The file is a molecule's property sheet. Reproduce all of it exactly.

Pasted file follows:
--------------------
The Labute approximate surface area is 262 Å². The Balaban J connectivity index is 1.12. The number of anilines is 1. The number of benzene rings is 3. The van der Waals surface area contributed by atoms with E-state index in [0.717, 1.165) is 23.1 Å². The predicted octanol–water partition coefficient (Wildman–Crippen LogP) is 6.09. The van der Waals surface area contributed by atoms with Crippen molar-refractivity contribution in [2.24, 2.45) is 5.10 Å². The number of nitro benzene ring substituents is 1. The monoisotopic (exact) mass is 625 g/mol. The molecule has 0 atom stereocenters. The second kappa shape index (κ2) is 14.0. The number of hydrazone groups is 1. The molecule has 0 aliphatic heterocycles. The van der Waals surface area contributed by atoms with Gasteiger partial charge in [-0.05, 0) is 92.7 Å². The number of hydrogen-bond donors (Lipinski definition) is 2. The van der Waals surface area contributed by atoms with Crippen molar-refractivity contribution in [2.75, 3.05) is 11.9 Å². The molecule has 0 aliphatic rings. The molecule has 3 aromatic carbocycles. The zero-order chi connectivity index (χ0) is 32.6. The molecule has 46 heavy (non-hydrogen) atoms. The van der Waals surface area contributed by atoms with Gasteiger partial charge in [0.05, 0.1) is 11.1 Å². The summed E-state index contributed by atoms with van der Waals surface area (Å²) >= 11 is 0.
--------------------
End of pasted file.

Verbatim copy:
The Labute approximate surface area is 262 Å². The Balaban J connectivity index is 1.12. The number of anilines is 1. The number of benzene rings is 3. The van der Waals surface area contributed by atoms with E-state index in [0.717, 1.165) is 23.1 Å². The predicted octanol–water partition coefficient (Wildman–Crippen LogP) is 6.09. The van der Waals surface area contributed by atoms with Crippen molar-refractivity contribution in [2.24, 2.45) is 5.10 Å². The number of nitro benzene ring substituents is 1. The monoisotopic (exact) mass is 625 g/mol. The molecule has 0 atom stereocenters. The second kappa shape index (κ2) is 14.0. The number of hydrazone groups is 1. The molecule has 0 aliphatic heterocycles. The van der Waals surface area contributed by atoms with Gasteiger partial charge in [-0.05, 0) is 92.7 Å². The number of hydrogen-bond donors (Lipinski definition) is 2. The van der Waals surface area contributed by atoms with Crippen molar-refractivity contribution in [2.75, 3.05) is 11.9 Å². The molecule has 0 aliphatic rings. The molecule has 3 aromatic carbocycles. The zero-order chi connectivity index (χ0) is 32.6. The molecule has 46 heavy (non-hydrogen) atoms. The van der Waals surface area contributed by atoms with Gasteiger partial charge in [0.05, 0.1) is 11.1 Å². The summed E-state index contributed by atoms with van der Waals surface area (Å²) >= 11 is 0.